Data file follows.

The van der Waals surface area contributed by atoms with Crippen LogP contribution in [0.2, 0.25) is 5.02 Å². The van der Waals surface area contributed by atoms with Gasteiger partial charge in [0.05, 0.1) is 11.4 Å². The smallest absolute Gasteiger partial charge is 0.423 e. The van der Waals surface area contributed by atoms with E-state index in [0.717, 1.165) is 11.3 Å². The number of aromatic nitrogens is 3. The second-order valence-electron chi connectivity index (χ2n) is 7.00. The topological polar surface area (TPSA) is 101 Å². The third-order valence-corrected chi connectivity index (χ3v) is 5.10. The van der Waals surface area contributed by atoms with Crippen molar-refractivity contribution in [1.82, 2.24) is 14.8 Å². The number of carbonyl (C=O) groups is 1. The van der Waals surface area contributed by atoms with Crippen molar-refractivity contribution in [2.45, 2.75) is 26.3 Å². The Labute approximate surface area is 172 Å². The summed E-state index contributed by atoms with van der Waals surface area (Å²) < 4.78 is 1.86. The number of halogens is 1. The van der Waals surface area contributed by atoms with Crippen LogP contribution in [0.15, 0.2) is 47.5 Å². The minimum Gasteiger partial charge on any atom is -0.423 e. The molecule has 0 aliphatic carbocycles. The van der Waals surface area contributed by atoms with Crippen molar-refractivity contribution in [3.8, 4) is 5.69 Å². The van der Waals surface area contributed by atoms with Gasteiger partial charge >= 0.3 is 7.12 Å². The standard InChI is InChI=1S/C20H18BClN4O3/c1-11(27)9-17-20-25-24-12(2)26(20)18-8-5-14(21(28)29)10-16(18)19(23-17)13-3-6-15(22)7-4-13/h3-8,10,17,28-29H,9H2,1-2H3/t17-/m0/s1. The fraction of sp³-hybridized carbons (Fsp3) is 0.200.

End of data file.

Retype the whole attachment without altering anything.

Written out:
The van der Waals surface area contributed by atoms with Crippen LogP contribution in [0.2, 0.25) is 5.02 Å². The van der Waals surface area contributed by atoms with Gasteiger partial charge in [0.05, 0.1) is 11.4 Å². The smallest absolute Gasteiger partial charge is 0.423 e. The van der Waals surface area contributed by atoms with E-state index in [0.717, 1.165) is 11.3 Å². The number of aromatic nitrogens is 3. The second-order valence-electron chi connectivity index (χ2n) is 7.00. The topological polar surface area (TPSA) is 101 Å². The third-order valence-corrected chi connectivity index (χ3v) is 5.10. The van der Waals surface area contributed by atoms with Crippen molar-refractivity contribution in [1.82, 2.24) is 14.8 Å². The number of carbonyl (C=O) groups is 1. The van der Waals surface area contributed by atoms with Crippen molar-refractivity contribution in [2.45, 2.75) is 26.3 Å². The Labute approximate surface area is 172 Å². The summed E-state index contributed by atoms with van der Waals surface area (Å²) < 4.78 is 1.86. The number of halogens is 1. The van der Waals surface area contributed by atoms with Crippen LogP contribution in [0.15, 0.2) is 47.5 Å². The minimum Gasteiger partial charge on any atom is -0.423 e. The molecule has 0 aliphatic carbocycles. The van der Waals surface area contributed by atoms with Crippen molar-refractivity contribution in [3.8, 4) is 5.69 Å². The van der Waals surface area contributed by atoms with Gasteiger partial charge >= 0.3 is 7.12 Å². The standard InChI is InChI=1S/C20H18BClN4O3/c1-11(27)9-17-20-25-24-12(2)26(20)18-8-5-14(21(28)29)10-16(18)19(23-17)13-3-6-15(22)7-4-13/h3-8,10,17,28-29H,9H2,1-2H3/t17-/m0/s1. The fraction of sp³-hybridized carbons (Fsp3) is 0.200.